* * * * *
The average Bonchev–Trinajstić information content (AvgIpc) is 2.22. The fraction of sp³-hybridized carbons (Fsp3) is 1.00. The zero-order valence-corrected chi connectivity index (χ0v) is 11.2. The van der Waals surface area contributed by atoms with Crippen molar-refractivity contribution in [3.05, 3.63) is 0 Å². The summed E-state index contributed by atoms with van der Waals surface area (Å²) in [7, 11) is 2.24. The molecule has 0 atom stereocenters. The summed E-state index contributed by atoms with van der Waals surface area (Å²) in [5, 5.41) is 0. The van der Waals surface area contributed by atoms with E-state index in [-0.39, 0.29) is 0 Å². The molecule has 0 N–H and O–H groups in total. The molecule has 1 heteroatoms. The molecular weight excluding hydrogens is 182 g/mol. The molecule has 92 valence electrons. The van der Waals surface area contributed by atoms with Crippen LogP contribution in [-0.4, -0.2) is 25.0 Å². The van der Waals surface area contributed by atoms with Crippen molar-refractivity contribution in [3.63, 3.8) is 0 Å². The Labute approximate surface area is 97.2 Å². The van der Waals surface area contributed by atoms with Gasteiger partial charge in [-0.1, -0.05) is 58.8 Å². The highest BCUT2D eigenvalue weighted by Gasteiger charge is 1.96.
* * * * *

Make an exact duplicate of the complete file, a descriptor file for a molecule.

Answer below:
The average Bonchev–Trinajstić information content (AvgIpc) is 2.22. The fraction of sp³-hybridized carbons (Fsp3) is 1.00. The zero-order valence-corrected chi connectivity index (χ0v) is 11.2. The van der Waals surface area contributed by atoms with Crippen molar-refractivity contribution in [3.05, 3.63) is 0 Å². The summed E-state index contributed by atoms with van der Waals surface area (Å²) in [7, 11) is 2.24. The molecule has 0 atom stereocenters. The summed E-state index contributed by atoms with van der Waals surface area (Å²) in [5, 5.41) is 0. The van der Waals surface area contributed by atoms with E-state index in [-0.39, 0.29) is 0 Å². The molecule has 0 N–H and O–H groups in total. The molecule has 1 heteroatoms. The molecular weight excluding hydrogens is 182 g/mol. The molecule has 92 valence electrons. The van der Waals surface area contributed by atoms with Crippen LogP contribution in [-0.4, -0.2) is 25.0 Å². The van der Waals surface area contributed by atoms with Crippen molar-refractivity contribution in [3.63, 3.8) is 0 Å². The Labute approximate surface area is 97.2 Å². The van der Waals surface area contributed by atoms with Gasteiger partial charge in [-0.1, -0.05) is 58.8 Å². The highest BCUT2D eigenvalue weighted by Gasteiger charge is 1.96.